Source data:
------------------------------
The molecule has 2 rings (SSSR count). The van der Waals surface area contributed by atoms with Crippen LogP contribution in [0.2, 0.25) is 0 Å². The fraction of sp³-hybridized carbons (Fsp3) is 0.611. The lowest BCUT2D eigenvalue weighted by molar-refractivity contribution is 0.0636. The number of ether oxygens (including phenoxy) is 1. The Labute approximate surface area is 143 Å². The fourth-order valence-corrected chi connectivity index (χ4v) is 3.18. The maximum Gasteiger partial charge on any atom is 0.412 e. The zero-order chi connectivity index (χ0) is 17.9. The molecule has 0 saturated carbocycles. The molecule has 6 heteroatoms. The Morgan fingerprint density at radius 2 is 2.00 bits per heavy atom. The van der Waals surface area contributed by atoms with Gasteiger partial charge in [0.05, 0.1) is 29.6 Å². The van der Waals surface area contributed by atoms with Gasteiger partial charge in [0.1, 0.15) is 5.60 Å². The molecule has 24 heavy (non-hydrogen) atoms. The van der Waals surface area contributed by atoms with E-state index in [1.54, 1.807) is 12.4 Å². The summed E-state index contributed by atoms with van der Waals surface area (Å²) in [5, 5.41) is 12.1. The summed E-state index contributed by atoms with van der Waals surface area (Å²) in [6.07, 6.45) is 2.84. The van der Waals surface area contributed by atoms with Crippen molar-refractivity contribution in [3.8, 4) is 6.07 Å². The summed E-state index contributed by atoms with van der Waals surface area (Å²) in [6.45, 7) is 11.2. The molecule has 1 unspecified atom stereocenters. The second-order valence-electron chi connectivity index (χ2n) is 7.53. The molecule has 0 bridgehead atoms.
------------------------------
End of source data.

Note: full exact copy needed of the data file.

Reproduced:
The molecule has 2 rings (SSSR count). The van der Waals surface area contributed by atoms with Crippen LogP contribution in [0.2, 0.25) is 0 Å². The fraction of sp³-hybridized carbons (Fsp3) is 0.611. The lowest BCUT2D eigenvalue weighted by molar-refractivity contribution is 0.0636. The number of ether oxygens (including phenoxy) is 1. The Labute approximate surface area is 143 Å². The fourth-order valence-corrected chi connectivity index (χ4v) is 3.18. The maximum Gasteiger partial charge on any atom is 0.412 e. The zero-order chi connectivity index (χ0) is 17.9. The molecule has 0 saturated carbocycles. The molecule has 6 heteroatoms. The Morgan fingerprint density at radius 2 is 2.00 bits per heavy atom. The van der Waals surface area contributed by atoms with Gasteiger partial charge in [0.05, 0.1) is 29.6 Å². The van der Waals surface area contributed by atoms with Gasteiger partial charge in [0.1, 0.15) is 5.60 Å². The molecule has 24 heavy (non-hydrogen) atoms. The van der Waals surface area contributed by atoms with E-state index in [1.54, 1.807) is 12.4 Å². The summed E-state index contributed by atoms with van der Waals surface area (Å²) in [5, 5.41) is 12.1. The summed E-state index contributed by atoms with van der Waals surface area (Å²) in [6.07, 6.45) is 2.84. The van der Waals surface area contributed by atoms with Crippen molar-refractivity contribution in [3.8, 4) is 6.07 Å². The summed E-state index contributed by atoms with van der Waals surface area (Å²) in [6.45, 7) is 11.2. The molecule has 1 unspecified atom stereocenters. The second-order valence-electron chi connectivity index (χ2n) is 7.53. The molecule has 0 bridgehead atoms.